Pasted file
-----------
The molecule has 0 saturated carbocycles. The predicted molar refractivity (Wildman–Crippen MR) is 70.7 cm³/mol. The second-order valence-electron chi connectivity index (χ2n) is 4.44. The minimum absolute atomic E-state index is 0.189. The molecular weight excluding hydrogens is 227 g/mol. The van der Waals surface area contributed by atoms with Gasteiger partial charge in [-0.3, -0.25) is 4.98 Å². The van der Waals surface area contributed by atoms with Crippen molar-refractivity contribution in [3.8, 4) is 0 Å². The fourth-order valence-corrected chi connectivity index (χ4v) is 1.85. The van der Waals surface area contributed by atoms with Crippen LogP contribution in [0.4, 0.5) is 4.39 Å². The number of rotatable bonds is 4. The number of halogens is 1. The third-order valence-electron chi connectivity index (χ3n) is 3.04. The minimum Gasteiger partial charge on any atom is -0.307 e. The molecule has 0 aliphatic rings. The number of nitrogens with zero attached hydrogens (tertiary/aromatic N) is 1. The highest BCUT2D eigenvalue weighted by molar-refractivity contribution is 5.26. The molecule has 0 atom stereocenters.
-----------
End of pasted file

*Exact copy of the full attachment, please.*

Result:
The molecule has 0 saturated carbocycles. The predicted molar refractivity (Wildman–Crippen MR) is 70.7 cm³/mol. The second-order valence-electron chi connectivity index (χ2n) is 4.44. The minimum absolute atomic E-state index is 0.189. The molecular weight excluding hydrogens is 227 g/mol. The van der Waals surface area contributed by atoms with Gasteiger partial charge in [-0.3, -0.25) is 4.98 Å². The van der Waals surface area contributed by atoms with Crippen molar-refractivity contribution in [3.8, 4) is 0 Å². The fourth-order valence-corrected chi connectivity index (χ4v) is 1.85. The van der Waals surface area contributed by atoms with Crippen LogP contribution in [0.4, 0.5) is 4.39 Å². The number of rotatable bonds is 4. The number of halogens is 1. The third-order valence-electron chi connectivity index (χ3n) is 3.04. The minimum Gasteiger partial charge on any atom is -0.307 e. The molecule has 0 aliphatic rings. The number of nitrogens with zero attached hydrogens (tertiary/aromatic N) is 1. The highest BCUT2D eigenvalue weighted by molar-refractivity contribution is 5.26. The molecule has 0 atom stereocenters.